When prisoners are parents, children often pay a cost.

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Mass incarceration has been hell on children. That’s one of the least discussed of the many reasons for stepping away from locking up Americans in huge numbers.

One evening last week, the Scholars Strategy Network Northwest hosted an informal discussion of imprisonment’s impact on children and families. It was held at the FareStart Restaurant in downtown Seattle, where the staff consists of people who are getting another start in life, often after having been homeless.

FareStart exists because it’s wasteful and wrong to throw people away. And we’d all be better off if its philosophy became more common, including in the criminal-justice system. Thankfully, we are finally moving in that direction as people in and out of the system see the many ways an overreliance on jails and prisons hurts everyone.

The U.S. spends $80 billion a year to keep 2.2 million people locked up. This year, both President Obama and the politically opposite Koch brothers launched initiatives to roll back the historic levels of incarceration of the past several decades.

Christopher Wildeman, Cornell University professor and author of “Children of the Prison Boom,” said high rates of imprisonment increase childhood homelessness and worsen racial and class inequality, and send more kids into the child-welfare system.

The proportion of kids born in 1978 who could expect a parent to be imprisoned was about one in eight for black children and one in 60 for white children.

For the 1990 birth cohort, he said one in four African-American children could expect a parent to be imprisoned versus fewer than two out of 50 for white children.

Race, class and neighborhood all influence who is likely to be affected by the imprisonment of a parent. Wildeman said that for children born in 1990 whose fathers dropped out of high school and are black, 50.5 percent would have a father imprisoned, whereas for white, college-educated families, it would be 0.9 percent.

He looked at effects of paternal incarceration in Denmark after that country took offenses for which people would have gotten relatively short periods of incarceration and changed the penalties to relatively long periods of community service. The risk of foster-care placement was cut in half and the risk of a child later having a conviction dropped by 40 percent.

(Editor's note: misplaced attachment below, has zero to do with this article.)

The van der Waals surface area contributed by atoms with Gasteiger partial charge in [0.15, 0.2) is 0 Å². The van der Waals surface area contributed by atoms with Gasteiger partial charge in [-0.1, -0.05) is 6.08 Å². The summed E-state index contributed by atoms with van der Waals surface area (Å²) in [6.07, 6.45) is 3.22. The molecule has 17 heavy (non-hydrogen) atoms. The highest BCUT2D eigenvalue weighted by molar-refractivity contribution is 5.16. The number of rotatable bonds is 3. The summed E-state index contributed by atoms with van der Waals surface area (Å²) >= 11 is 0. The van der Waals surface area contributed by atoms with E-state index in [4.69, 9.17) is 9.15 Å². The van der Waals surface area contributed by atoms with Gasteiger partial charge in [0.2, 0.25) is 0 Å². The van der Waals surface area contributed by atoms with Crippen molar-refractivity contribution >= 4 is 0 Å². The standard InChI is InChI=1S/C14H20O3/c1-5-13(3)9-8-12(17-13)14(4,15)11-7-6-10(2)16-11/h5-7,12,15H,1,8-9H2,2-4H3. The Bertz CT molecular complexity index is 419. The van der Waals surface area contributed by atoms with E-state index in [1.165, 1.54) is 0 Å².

Nearly all the research on the impact of an incarcerated parent has focused on men, a considerable oversight.

Lillian Hewko of the Washington Defender Association’s Incarcerated Parents Project, said 80 percent of incarcerated women are mothers.

She said it would be better to spend less on locking people up and more on getting at the root causes of their problems. She mentioned drugs as an example, saying that given the challenges some of the people she helps must deal with, it’s not surprising that some self-medicate. They use street drugs and may wind up in jail, while middle-class people under stress can go to their doctor and get a prescription for something legal.

Officials in King County are turning more of their focus to addressing root causes.

You may have seen The Times op-ed piece King County Prosecutor Dan Satterberg wrote last week about a meeting with prosecutors from around the U.S. at the invitation of singer John Legend to talk about criminal-justice-system reform.

Satterberg told the gathering in New York about several Seattle and King County initiatives to keep people out of the criminal-justice system and instead address their needs, whether they stem from poverty, mental illness or drug use. That’s happening because it’s the smart thing for the community and the individuals.

And in a couple weeks, King County residents will have a chance to vote on the Best Starts for Kids levy, which offers a broad range of interventions to help more young people reach their potential and avoid paths to prison in the first place.

We may really be on our way to ending the madness.